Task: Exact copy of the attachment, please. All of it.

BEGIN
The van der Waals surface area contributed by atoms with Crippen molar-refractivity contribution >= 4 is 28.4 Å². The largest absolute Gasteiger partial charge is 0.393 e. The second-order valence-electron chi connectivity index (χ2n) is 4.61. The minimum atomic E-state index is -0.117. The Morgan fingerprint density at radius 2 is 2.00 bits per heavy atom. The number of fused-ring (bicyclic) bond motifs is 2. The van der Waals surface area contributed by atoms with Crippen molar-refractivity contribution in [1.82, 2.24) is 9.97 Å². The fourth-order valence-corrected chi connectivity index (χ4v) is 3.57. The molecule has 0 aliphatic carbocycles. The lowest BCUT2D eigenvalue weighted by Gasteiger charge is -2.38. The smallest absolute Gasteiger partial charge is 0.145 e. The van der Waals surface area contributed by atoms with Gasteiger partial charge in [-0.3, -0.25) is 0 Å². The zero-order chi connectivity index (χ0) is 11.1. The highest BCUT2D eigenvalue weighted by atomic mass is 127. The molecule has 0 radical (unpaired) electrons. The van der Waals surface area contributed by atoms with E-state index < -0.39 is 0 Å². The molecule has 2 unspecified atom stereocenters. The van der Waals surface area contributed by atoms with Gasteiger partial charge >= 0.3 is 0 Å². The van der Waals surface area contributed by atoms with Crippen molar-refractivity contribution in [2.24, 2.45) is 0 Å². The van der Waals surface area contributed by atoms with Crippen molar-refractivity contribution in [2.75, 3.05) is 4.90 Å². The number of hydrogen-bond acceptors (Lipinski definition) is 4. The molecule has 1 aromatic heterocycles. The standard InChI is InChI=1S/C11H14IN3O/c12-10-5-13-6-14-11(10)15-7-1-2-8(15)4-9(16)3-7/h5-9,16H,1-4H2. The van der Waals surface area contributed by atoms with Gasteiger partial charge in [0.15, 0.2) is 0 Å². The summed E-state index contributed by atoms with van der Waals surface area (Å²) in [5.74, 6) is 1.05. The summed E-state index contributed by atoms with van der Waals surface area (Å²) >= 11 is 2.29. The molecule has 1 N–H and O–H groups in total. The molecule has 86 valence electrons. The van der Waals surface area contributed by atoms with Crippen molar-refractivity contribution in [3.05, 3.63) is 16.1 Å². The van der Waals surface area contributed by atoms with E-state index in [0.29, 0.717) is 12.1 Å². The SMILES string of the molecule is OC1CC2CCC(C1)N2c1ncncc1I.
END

The van der Waals surface area contributed by atoms with Crippen molar-refractivity contribution >= 4 is 28.4 Å². The largest absolute Gasteiger partial charge is 0.393 e. The second-order valence-electron chi connectivity index (χ2n) is 4.61. The minimum atomic E-state index is -0.117. The Morgan fingerprint density at radius 2 is 2.00 bits per heavy atom. The number of fused-ring (bicyclic) bond motifs is 2. The van der Waals surface area contributed by atoms with Crippen molar-refractivity contribution in [1.82, 2.24) is 9.97 Å². The fourth-order valence-corrected chi connectivity index (χ4v) is 3.57. The molecule has 0 aliphatic carbocycles. The lowest BCUT2D eigenvalue weighted by Gasteiger charge is -2.38. The smallest absolute Gasteiger partial charge is 0.145 e. The van der Waals surface area contributed by atoms with Gasteiger partial charge in [-0.3, -0.25) is 0 Å². The zero-order chi connectivity index (χ0) is 11.1. The highest BCUT2D eigenvalue weighted by atomic mass is 127. The molecule has 0 radical (unpaired) electrons. The van der Waals surface area contributed by atoms with E-state index < -0.39 is 0 Å². The molecule has 2 unspecified atom stereocenters. The van der Waals surface area contributed by atoms with Gasteiger partial charge >= 0.3 is 0 Å². The van der Waals surface area contributed by atoms with Crippen molar-refractivity contribution in [2.24, 2.45) is 0 Å². The van der Waals surface area contributed by atoms with Crippen molar-refractivity contribution in [2.75, 3.05) is 4.90 Å². The number of hydrogen-bond acceptors (Lipinski definition) is 4. The molecule has 1 aromatic heterocycles. The standard InChI is InChI=1S/C11H14IN3O/c12-10-5-13-6-14-11(10)15-7-1-2-8(15)4-9(16)3-7/h5-9,16H,1-4H2. The van der Waals surface area contributed by atoms with Gasteiger partial charge in [0.15, 0.2) is 0 Å². The summed E-state index contributed by atoms with van der Waals surface area (Å²) in [5.74, 6) is 1.05. The summed E-state index contributed by atoms with van der Waals surface area (Å²) >= 11 is 2.29. The molecule has 1 N–H and O–H groups in total. The molecule has 86 valence electrons. The van der Waals surface area contributed by atoms with Crippen molar-refractivity contribution in [3.05, 3.63) is 16.1 Å². The van der Waals surface area contributed by atoms with E-state index in [0.29, 0.717) is 12.1 Å². The SMILES string of the molecule is OC1CC2CCC(C1)N2c1ncncc1I.